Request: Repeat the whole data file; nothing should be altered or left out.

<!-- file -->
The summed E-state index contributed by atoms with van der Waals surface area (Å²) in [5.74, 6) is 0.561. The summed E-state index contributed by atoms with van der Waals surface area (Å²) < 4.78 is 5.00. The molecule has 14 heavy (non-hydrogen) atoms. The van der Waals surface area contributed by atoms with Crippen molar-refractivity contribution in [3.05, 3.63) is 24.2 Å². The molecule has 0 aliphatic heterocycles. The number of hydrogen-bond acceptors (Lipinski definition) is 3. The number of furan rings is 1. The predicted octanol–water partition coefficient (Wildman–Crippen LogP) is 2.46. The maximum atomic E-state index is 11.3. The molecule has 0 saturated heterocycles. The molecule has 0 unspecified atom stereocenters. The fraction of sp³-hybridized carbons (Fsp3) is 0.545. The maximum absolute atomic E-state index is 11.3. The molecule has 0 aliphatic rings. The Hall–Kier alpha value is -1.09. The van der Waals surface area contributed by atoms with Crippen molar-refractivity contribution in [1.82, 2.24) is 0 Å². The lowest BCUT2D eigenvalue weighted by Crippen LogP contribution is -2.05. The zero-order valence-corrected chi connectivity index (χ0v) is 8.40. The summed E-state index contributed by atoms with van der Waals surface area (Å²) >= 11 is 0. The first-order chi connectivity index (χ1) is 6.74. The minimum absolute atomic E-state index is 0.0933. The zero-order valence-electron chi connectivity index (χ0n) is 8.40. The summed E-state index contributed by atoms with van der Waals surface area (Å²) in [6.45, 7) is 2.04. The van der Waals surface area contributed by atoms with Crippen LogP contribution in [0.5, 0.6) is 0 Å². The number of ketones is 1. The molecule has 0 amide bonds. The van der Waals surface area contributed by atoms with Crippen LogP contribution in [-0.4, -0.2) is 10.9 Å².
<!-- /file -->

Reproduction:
The summed E-state index contributed by atoms with van der Waals surface area (Å²) in [5.74, 6) is 0.561. The summed E-state index contributed by atoms with van der Waals surface area (Å²) < 4.78 is 5.00. The molecule has 14 heavy (non-hydrogen) atoms. The van der Waals surface area contributed by atoms with Crippen molar-refractivity contribution in [3.05, 3.63) is 24.2 Å². The molecule has 0 aliphatic heterocycles. The number of hydrogen-bond acceptors (Lipinski definition) is 3. The number of furan rings is 1. The predicted octanol–water partition coefficient (Wildman–Crippen LogP) is 2.46. The maximum atomic E-state index is 11.3. The molecule has 0 saturated heterocycles. The molecule has 0 unspecified atom stereocenters. The fraction of sp³-hybridized carbons (Fsp3) is 0.545. The maximum absolute atomic E-state index is 11.3. The molecule has 0 aliphatic rings. The Hall–Kier alpha value is -1.09. The van der Waals surface area contributed by atoms with Crippen molar-refractivity contribution in [1.82, 2.24) is 0 Å². The lowest BCUT2D eigenvalue weighted by Crippen LogP contribution is -2.05. The zero-order valence-corrected chi connectivity index (χ0v) is 8.40. The summed E-state index contributed by atoms with van der Waals surface area (Å²) >= 11 is 0. The first-order chi connectivity index (χ1) is 6.74. The minimum absolute atomic E-state index is 0.0933. The zero-order valence-electron chi connectivity index (χ0n) is 8.40. The summed E-state index contributed by atoms with van der Waals surface area (Å²) in [6.45, 7) is 2.04. The van der Waals surface area contributed by atoms with Crippen LogP contribution in [0.5, 0.6) is 0 Å². The number of ketones is 1. The molecule has 0 amide bonds. The van der Waals surface area contributed by atoms with Crippen LogP contribution in [-0.4, -0.2) is 10.9 Å².